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# Help me to Understand CFL circuit

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#### chul

##### Newbie level 3
I am struggling to understand CFL circuit. I have done it half way and need your support to complete !!!
Dear friends, can you tell me how the
1. oscillating circuit works - how the transistors or FET's switching done(control).
2. how the resonance frequency generates for resonance tank at the start.
3. what are the current paths when oscillating.

Thanks a lot in advance.... 8O

chul

### chul

Points: 2
The operation is basically the same as a low frequency magnetic ballast, just raised in frequency to make the ballast smaller.

Fluorescent bulb do work more efficient at between 25 kHz and 45 kHz drive frequency.

Rectify AC main to create HV DC, chop the DC to create 30 kHz squarewave, add a series powered iron core inductor as ballast. The starting is a small cap or diac between end filiments of bulb to create a transient voltage boost by 'twanging' inductor when power is first applied to ignite bulb.

Ballast inductance sets the run current of the bulb based on the bulb wattage, drive frequency, and HV square wave voltage.

Higher wattage bulb sometimes have an additional boost pre-switcher to provide a power factor correction on charging the HV DC filter cap.

The actual operation of a Fluorescent bulb is quite complicated. It is a negative resistance slope device. Gas in the bulb is ionized to create UV radiation that causes fluorescent powder coating on inside of bulb to emit visible light. There is a small amount of mercury that vaporizes creating the ionized gas. It takes a high voltage to strike the gas into ionization. The negative resistance slope means the voltage across the bulb goes down as the current through the bulb goes up.

They need to be fed from a current source. The current source approximation is a high voltage AC voltage that runs through an inductor ballast.

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chul

### chul

Points: 2
My friend, i see you present the time-old circuit.

You see that as RCINFLA says, it is started off by diac.

but then the transistors are alternately switched due to saturation of drive transformer, so transistor is turned off by its drive winding saturating......then other transistro turns on, then its winding saturates, and it turns off, etc etc and so on.

I see there is no warm up circuit in your cct.

but yours is nice n cheap

chul

### chul

Points: 2
It is important to try and keep the duty cycle of the high frequency chopper as close to 50-50% duty as possible. Any DC component will imbalance the current flow in the bulb causing accelerated plating out of mercury and filiment material to one end of bulb (the black spots) reducing the bulb's life.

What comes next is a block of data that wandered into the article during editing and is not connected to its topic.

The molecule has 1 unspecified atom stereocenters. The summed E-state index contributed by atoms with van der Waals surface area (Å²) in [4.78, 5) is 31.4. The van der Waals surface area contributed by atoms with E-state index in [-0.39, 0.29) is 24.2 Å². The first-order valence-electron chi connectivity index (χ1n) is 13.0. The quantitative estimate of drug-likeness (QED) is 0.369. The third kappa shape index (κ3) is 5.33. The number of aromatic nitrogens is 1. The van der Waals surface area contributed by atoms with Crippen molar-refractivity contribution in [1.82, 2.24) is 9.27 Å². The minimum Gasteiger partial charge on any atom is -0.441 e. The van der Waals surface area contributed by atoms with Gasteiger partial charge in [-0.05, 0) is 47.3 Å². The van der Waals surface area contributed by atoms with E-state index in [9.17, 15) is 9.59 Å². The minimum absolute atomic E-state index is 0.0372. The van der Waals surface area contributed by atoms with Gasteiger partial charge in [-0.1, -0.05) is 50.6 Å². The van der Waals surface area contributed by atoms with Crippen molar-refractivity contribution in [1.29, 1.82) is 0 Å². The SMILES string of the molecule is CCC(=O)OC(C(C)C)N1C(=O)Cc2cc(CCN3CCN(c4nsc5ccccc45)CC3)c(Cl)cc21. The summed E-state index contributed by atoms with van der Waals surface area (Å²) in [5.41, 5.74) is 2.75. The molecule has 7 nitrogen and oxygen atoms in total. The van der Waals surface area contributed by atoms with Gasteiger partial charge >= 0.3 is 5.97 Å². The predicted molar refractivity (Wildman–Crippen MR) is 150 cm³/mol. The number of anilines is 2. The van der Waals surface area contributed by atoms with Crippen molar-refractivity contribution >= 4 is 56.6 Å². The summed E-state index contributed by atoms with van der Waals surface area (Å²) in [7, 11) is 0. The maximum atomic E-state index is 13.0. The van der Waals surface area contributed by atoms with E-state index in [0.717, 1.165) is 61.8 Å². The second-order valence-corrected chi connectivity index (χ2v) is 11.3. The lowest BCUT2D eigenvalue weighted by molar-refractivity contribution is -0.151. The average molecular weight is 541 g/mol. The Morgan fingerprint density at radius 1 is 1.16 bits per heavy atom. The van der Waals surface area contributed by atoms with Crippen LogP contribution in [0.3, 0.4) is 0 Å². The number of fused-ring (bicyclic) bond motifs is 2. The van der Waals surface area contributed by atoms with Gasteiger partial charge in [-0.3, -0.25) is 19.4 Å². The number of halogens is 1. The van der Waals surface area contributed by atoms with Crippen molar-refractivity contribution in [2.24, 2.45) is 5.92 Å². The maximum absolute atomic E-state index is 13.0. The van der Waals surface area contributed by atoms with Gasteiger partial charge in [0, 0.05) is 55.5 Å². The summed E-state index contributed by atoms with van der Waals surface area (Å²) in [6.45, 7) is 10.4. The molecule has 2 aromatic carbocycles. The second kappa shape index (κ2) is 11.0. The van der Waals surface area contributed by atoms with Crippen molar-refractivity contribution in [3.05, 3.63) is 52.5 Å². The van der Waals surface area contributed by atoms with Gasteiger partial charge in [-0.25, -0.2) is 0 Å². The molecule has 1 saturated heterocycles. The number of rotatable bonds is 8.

Many circuits have a cap in series with the bulb to remove DC component due to unbalanced duty cycle. This helps but there will still be a reduction in bulb life due to higher peak current in one direction.

The gas ionization characteristics has a negative temperature coefficient requiring a higher strike and run voltage at colder temps. Most CFL do not compensate for this which is why they work poorly at colder temps.

As bulb ages, more and more mercury is plated out of gas vapor reducing the ability of gas to ionize. This increases the strike and run voltages. Since most inexpensive CFL do not have any current sensing compensation this results in early failure of ability of bulb to strike into run state.

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espresso and chul

Points: 2

### espresso

Points: 2
Thank you very much my dear friends., appreciate all of your information.
And ee2am:
but then the transistors are alternately switched due to saturation of drive transformer, so transistor is turned off by its drive winding saturating......then other transistro turns on, then its winding saturates, and it turns off, etc etc and so on.

This is what I wanted exactly , But in detail. I see the dot convention helps opposed biasing to Transistors, but I can't understand, how the driver transformers core saturation helps to switch the voltage build up direction. I studied B-H curve but yet i can't figure how it goes to it's negative cycle and create a voltage in opposite direction.

But in detail. I see the dot convention helps opposed biasing to Transistors, but I can't understand, how the driver transformers core saturation helps to switch the voltage build up direction. I studied B-H curve but yet i can't figure how it goes to it's negative cycle and create a voltage in opposite direction.
It basically simple. The core saturation causes the transformer voltage to drop to zero although the primary current is maintained. The transistor will turn off, causing the primary current to decrease. This induces a voltage of opposite sign, turning on the other transistor. Current feedback makes the transistor fully turn on.

chul

Points: 2